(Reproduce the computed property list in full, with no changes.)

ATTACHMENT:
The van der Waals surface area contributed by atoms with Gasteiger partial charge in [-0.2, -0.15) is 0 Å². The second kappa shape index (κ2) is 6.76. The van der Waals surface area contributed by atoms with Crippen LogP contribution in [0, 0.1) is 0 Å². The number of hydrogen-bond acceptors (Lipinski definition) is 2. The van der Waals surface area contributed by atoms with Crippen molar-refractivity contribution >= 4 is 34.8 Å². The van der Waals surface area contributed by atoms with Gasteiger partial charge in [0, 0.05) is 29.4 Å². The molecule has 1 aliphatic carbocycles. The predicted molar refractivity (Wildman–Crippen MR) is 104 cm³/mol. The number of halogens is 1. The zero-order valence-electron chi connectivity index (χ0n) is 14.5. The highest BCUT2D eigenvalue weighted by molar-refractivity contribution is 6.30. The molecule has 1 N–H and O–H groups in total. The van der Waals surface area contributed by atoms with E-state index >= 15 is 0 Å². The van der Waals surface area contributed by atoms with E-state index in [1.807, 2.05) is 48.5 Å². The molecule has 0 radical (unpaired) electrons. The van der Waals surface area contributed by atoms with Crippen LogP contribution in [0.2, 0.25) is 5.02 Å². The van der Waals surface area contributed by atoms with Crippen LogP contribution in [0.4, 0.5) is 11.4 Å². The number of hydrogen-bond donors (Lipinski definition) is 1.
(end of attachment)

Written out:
The van der Waals surface area contributed by atoms with Gasteiger partial charge in [-0.2, -0.15) is 0 Å². The second kappa shape index (κ2) is 6.76. The van der Waals surface area contributed by atoms with Crippen LogP contribution in [0, 0.1) is 0 Å². The number of hydrogen-bond acceptors (Lipinski definition) is 2. The van der Waals surface area contributed by atoms with Crippen molar-refractivity contribution >= 4 is 34.8 Å². The van der Waals surface area contributed by atoms with Gasteiger partial charge in [0, 0.05) is 29.4 Å². The molecule has 1 aliphatic carbocycles. The predicted molar refractivity (Wildman–Crippen MR) is 104 cm³/mol. The number of halogens is 1. The zero-order valence-electron chi connectivity index (χ0n) is 14.5. The highest BCUT2D eigenvalue weighted by molar-refractivity contribution is 6.30. The molecule has 1 N–H and O–H groups in total. The van der Waals surface area contributed by atoms with E-state index >= 15 is 0 Å². The van der Waals surface area contributed by atoms with E-state index in [1.807, 2.05) is 48.5 Å². The molecule has 0 radical (unpaired) electrons. The van der Waals surface area contributed by atoms with Crippen LogP contribution in [0.2, 0.25) is 5.02 Å². The van der Waals surface area contributed by atoms with Crippen LogP contribution in [0.4, 0.5) is 11.4 Å². The number of hydrogen-bond donors (Lipinski definition) is 1.